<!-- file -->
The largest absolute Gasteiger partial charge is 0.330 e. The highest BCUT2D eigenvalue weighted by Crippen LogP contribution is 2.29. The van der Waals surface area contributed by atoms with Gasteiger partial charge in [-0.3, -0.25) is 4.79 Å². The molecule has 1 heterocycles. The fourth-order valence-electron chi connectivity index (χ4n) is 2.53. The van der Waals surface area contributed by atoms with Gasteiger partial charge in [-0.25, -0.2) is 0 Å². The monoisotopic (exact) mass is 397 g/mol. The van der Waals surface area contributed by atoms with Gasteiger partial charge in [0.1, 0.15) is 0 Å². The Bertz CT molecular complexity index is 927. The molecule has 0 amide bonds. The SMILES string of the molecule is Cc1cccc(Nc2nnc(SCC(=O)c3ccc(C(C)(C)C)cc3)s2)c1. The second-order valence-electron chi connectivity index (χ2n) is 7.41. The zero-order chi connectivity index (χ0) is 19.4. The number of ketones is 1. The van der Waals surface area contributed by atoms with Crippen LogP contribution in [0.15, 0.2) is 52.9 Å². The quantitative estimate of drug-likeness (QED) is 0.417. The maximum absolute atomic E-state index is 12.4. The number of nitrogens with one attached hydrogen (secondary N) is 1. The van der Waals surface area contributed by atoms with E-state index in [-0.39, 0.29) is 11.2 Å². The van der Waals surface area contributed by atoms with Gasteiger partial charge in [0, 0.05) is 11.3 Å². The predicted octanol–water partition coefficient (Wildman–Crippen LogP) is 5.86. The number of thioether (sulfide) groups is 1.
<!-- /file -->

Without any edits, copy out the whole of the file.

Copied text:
The largest absolute Gasteiger partial charge is 0.330 e. The highest BCUT2D eigenvalue weighted by Crippen LogP contribution is 2.29. The van der Waals surface area contributed by atoms with Gasteiger partial charge in [-0.3, -0.25) is 4.79 Å². The molecule has 1 heterocycles. The fourth-order valence-electron chi connectivity index (χ4n) is 2.53. The van der Waals surface area contributed by atoms with Gasteiger partial charge in [-0.25, -0.2) is 0 Å². The monoisotopic (exact) mass is 397 g/mol. The van der Waals surface area contributed by atoms with Gasteiger partial charge in [0.1, 0.15) is 0 Å². The Bertz CT molecular complexity index is 927. The molecule has 0 amide bonds. The SMILES string of the molecule is Cc1cccc(Nc2nnc(SCC(=O)c3ccc(C(C)(C)C)cc3)s2)c1. The second-order valence-electron chi connectivity index (χ2n) is 7.41. The zero-order chi connectivity index (χ0) is 19.4. The number of ketones is 1. The van der Waals surface area contributed by atoms with Crippen LogP contribution in [0.15, 0.2) is 52.9 Å². The quantitative estimate of drug-likeness (QED) is 0.417. The maximum absolute atomic E-state index is 12.4. The number of nitrogens with one attached hydrogen (secondary N) is 1. The van der Waals surface area contributed by atoms with E-state index in [-0.39, 0.29) is 11.2 Å². The van der Waals surface area contributed by atoms with Gasteiger partial charge in [0, 0.05) is 11.3 Å². The predicted octanol–water partition coefficient (Wildman–Crippen LogP) is 5.86. The number of thioether (sulfide) groups is 1.